"More Women Finding Work", Zachary reports.


TO find a time when the total number of unemployed women in the Wide Bay region was as low as new data shows, you would have to look as far back as 2011.


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New labour force data for August shows the number of women unemployed in the Wide Bay workforce has reached 3700, the lowest total since mid 2011.


It’s not a number that’s just a once-off trend either, but has been maintained since June. The Australian Bureau of Statistics data, released on Thursday, shows that while the unemployment level for the region has dropped to 7.3 percent this has come on the back of more women working, rather than men.

Compared to August 2018, there are 600 more women working and 200 fewer men.


Bundaberg branch manager for Sarina Russo employment agency Melissa Latter said the strides made by females in the workforce should be noted.

“It’s amazing to see, an eight-year low is definitely something we should be celebrating as a region,” she said.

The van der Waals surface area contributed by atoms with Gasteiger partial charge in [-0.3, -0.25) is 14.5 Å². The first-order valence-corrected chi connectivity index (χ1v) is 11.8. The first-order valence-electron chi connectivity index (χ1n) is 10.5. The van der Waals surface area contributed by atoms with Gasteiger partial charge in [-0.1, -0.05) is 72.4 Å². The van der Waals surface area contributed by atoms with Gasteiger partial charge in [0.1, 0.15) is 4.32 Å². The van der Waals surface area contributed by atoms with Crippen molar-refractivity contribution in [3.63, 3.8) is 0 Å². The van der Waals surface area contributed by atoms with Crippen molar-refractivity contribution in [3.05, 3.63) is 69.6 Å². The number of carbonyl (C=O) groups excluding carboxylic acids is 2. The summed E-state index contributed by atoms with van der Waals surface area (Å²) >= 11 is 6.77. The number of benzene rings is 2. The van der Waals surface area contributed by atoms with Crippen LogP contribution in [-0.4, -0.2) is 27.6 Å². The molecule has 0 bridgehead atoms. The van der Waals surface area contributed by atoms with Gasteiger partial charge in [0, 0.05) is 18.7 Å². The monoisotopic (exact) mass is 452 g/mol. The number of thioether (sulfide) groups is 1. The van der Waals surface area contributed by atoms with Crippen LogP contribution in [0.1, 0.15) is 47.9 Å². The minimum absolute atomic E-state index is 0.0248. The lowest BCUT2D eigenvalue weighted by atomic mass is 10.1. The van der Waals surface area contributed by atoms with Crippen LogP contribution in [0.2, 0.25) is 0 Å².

“We’ve had headlines for not always the best reasons on our unemployment and to see it dropping so much in the last few years has been phenomenal.”


She said women were doing bits of everything, picking up work in a variety of fields from retail to construction. While men have a higher representation in the workforce with an approximate 60,900, the total number of men employed in the Wide Bay workforce has fallen 200 since 2018.


The 51,900 women in the workforce make up the rest of the 112,700 total. But while some figures have moved in a positive direction, others have been relatively static.


The unemployment rate has dropped from 8.1 per cent since January to 7.3 per cent, but has been oscillating by only 0.3 percent since March. And while progress has been made on youth unemployment, falling 6.4 percent since August 2018, the figure still remains at 18.7 per cent – the highest in the state outside Outback Queensland. And the region’s economy grew by 0.3 per cent, which was well below the state’s 1.5 per
cent during the year


Author: Zachary O’Brien

Source: News Mail, Bundaberg


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